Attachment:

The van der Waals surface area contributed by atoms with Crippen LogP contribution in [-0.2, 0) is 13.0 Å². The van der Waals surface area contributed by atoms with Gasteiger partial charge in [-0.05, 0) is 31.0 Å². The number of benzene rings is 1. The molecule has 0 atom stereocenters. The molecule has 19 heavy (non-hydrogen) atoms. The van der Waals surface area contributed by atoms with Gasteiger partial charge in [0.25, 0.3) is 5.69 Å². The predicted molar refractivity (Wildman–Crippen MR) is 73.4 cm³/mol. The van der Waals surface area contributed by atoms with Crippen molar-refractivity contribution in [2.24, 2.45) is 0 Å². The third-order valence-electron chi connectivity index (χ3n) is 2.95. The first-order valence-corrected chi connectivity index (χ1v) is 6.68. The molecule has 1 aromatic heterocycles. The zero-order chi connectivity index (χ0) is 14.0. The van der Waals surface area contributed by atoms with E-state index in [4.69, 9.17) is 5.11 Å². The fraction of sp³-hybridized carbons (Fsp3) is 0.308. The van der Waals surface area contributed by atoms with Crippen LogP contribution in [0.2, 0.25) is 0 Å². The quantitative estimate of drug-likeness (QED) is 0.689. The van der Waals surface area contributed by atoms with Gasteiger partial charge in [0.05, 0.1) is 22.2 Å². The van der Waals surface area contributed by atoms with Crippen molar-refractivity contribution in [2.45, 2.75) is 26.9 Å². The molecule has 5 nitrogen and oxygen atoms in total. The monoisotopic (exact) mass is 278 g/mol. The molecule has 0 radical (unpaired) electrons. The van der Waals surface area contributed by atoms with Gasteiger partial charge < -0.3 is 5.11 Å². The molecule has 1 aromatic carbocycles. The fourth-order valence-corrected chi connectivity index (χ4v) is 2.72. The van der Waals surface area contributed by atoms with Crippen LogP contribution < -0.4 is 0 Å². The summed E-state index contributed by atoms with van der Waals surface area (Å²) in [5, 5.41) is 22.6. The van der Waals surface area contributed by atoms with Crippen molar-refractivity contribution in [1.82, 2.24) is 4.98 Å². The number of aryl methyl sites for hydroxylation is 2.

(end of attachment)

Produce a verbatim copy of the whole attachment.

The van der Waals surface area contributed by atoms with Crippen LogP contribution in [-0.2, 0) is 13.0 Å². The van der Waals surface area contributed by atoms with Gasteiger partial charge in [-0.05, 0) is 31.0 Å². The number of benzene rings is 1. The molecule has 0 atom stereocenters. The molecule has 19 heavy (non-hydrogen) atoms. The van der Waals surface area contributed by atoms with Gasteiger partial charge in [0.25, 0.3) is 5.69 Å². The predicted molar refractivity (Wildman–Crippen MR) is 73.4 cm³/mol. The van der Waals surface area contributed by atoms with Crippen molar-refractivity contribution in [2.24, 2.45) is 0 Å². The third-order valence-electron chi connectivity index (χ3n) is 2.95. The first-order valence-corrected chi connectivity index (χ1v) is 6.68. The molecule has 1 aromatic heterocycles. The zero-order chi connectivity index (χ0) is 14.0. The van der Waals surface area contributed by atoms with E-state index in [4.69, 9.17) is 5.11 Å². The fraction of sp³-hybridized carbons (Fsp3) is 0.308. The van der Waals surface area contributed by atoms with Crippen LogP contribution in [0.2, 0.25) is 0 Å². The quantitative estimate of drug-likeness (QED) is 0.689. The van der Waals surface area contributed by atoms with Gasteiger partial charge in [0.05, 0.1) is 22.2 Å². The van der Waals surface area contributed by atoms with Crippen molar-refractivity contribution in [2.45, 2.75) is 26.9 Å². The molecule has 5 nitrogen and oxygen atoms in total. The monoisotopic (exact) mass is 278 g/mol. The molecule has 0 radical (unpaired) electrons. The van der Waals surface area contributed by atoms with Gasteiger partial charge < -0.3 is 5.11 Å². The molecule has 1 aromatic carbocycles. The fourth-order valence-corrected chi connectivity index (χ4v) is 2.72. The van der Waals surface area contributed by atoms with Crippen LogP contribution < -0.4 is 0 Å². The summed E-state index contributed by atoms with van der Waals surface area (Å²) in [5, 5.41) is 22.6. The van der Waals surface area contributed by atoms with Crippen molar-refractivity contribution in [1.82, 2.24) is 4.98 Å². The number of aryl methyl sites for hydroxylation is 2.